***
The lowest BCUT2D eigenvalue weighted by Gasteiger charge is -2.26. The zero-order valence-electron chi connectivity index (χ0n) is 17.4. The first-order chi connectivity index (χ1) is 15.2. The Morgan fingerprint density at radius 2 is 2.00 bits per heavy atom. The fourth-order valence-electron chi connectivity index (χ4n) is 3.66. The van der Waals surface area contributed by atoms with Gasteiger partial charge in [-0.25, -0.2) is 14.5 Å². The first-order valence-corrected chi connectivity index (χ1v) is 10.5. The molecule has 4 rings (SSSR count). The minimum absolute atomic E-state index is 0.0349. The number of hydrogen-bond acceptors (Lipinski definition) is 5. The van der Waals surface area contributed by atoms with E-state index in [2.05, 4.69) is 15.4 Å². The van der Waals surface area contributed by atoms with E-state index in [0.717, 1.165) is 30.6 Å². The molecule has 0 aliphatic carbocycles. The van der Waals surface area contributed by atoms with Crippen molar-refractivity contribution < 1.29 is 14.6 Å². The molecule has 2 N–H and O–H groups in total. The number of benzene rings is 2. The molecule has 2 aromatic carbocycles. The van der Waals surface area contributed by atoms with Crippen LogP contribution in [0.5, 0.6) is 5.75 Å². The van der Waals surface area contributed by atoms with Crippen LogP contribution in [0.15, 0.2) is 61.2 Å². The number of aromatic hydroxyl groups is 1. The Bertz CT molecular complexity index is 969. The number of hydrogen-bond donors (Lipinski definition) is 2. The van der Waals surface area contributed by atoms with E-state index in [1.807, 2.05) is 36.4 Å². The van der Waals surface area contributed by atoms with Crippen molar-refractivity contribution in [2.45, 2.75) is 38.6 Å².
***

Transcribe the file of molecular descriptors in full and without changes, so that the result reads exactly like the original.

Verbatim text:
The lowest BCUT2D eigenvalue weighted by Gasteiger charge is -2.26. The zero-order valence-electron chi connectivity index (χ0n) is 17.4. The first-order chi connectivity index (χ1) is 15.2. The Morgan fingerprint density at radius 2 is 2.00 bits per heavy atom. The fourth-order valence-electron chi connectivity index (χ4n) is 3.66. The van der Waals surface area contributed by atoms with Gasteiger partial charge in [-0.25, -0.2) is 14.5 Å². The first-order valence-corrected chi connectivity index (χ1v) is 10.5. The molecule has 4 rings (SSSR count). The minimum absolute atomic E-state index is 0.0349. The number of hydrogen-bond acceptors (Lipinski definition) is 5. The van der Waals surface area contributed by atoms with E-state index in [2.05, 4.69) is 15.4 Å². The van der Waals surface area contributed by atoms with E-state index in [0.717, 1.165) is 30.6 Å². The molecule has 0 aliphatic carbocycles. The van der Waals surface area contributed by atoms with Crippen molar-refractivity contribution < 1.29 is 14.6 Å². The molecule has 2 N–H and O–H groups in total. The number of benzene rings is 2. The molecule has 2 aromatic carbocycles. The van der Waals surface area contributed by atoms with Crippen LogP contribution in [0.5, 0.6) is 5.75 Å². The van der Waals surface area contributed by atoms with Crippen LogP contribution in [0.15, 0.2) is 61.2 Å². The number of aromatic hydroxyl groups is 1. The Bertz CT molecular complexity index is 969. The number of hydrogen-bond donors (Lipinski definition) is 2. The van der Waals surface area contributed by atoms with E-state index in [1.807, 2.05) is 36.4 Å². The van der Waals surface area contributed by atoms with Crippen molar-refractivity contribution in [2.45, 2.75) is 38.6 Å².